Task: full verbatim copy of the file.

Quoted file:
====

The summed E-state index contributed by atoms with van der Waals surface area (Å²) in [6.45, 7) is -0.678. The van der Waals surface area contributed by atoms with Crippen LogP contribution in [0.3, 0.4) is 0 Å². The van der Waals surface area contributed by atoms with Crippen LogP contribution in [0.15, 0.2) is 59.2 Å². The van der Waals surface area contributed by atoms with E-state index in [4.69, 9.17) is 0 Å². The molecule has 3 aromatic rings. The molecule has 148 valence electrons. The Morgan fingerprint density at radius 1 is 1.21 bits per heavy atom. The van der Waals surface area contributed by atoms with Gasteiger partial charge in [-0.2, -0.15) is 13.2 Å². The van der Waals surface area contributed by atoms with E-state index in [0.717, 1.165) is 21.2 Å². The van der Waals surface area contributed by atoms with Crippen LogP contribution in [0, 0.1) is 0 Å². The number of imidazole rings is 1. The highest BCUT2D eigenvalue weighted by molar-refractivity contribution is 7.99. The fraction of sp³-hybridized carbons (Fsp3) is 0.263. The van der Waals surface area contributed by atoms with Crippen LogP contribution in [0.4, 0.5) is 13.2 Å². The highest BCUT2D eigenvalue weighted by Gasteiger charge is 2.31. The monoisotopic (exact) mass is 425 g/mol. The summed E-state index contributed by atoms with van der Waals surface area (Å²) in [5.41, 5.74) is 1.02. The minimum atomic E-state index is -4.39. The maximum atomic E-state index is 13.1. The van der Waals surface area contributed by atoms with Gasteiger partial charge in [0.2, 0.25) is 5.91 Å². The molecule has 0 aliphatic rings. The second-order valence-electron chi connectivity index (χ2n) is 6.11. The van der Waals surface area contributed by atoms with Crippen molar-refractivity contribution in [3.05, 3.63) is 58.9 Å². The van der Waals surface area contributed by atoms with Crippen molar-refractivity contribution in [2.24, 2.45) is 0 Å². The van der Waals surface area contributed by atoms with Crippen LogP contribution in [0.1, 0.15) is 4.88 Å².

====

The summed E-state index contributed by atoms with van der Waals surface area (Å²) in [6.45, 7) is -0.678. The van der Waals surface area contributed by atoms with Crippen LogP contribution in [0.3, 0.4) is 0 Å². The van der Waals surface area contributed by atoms with Crippen LogP contribution in [0.15, 0.2) is 59.2 Å². The van der Waals surface area contributed by atoms with E-state index in [4.69, 9.17) is 0 Å². The molecule has 3 aromatic rings. The molecule has 148 valence electrons. The Morgan fingerprint density at radius 1 is 1.21 bits per heavy atom. The van der Waals surface area contributed by atoms with Gasteiger partial charge in [-0.2, -0.15) is 13.2 Å². The van der Waals surface area contributed by atoms with E-state index in [0.717, 1.165) is 21.2 Å². The van der Waals surface area contributed by atoms with Crippen LogP contribution in [0, 0.1) is 0 Å². The number of imidazole rings is 1. The highest BCUT2D eigenvalue weighted by molar-refractivity contribution is 7.99. The fraction of sp³-hybridized carbons (Fsp3) is 0.263. The van der Waals surface area contributed by atoms with Crippen LogP contribution in [0.4, 0.5) is 13.2 Å². The highest BCUT2D eigenvalue weighted by Gasteiger charge is 2.31. The monoisotopic (exact) mass is 425 g/mol. The summed E-state index contributed by atoms with van der Waals surface area (Å²) in [5.41, 5.74) is 1.02. The minimum atomic E-state index is -4.39. The maximum atomic E-state index is 13.1. The van der Waals surface area contributed by atoms with Gasteiger partial charge in [0.2, 0.25) is 5.91 Å². The molecule has 0 aliphatic rings. The second-order valence-electron chi connectivity index (χ2n) is 6.11. The van der Waals surface area contributed by atoms with Crippen molar-refractivity contribution in [3.05, 3.63) is 58.9 Å². The van der Waals surface area contributed by atoms with Crippen molar-refractivity contribution in [2.24, 2.45) is 0 Å². The van der Waals surface area contributed by atoms with Crippen LogP contribution in [0.1, 0.15) is 4.88 Å².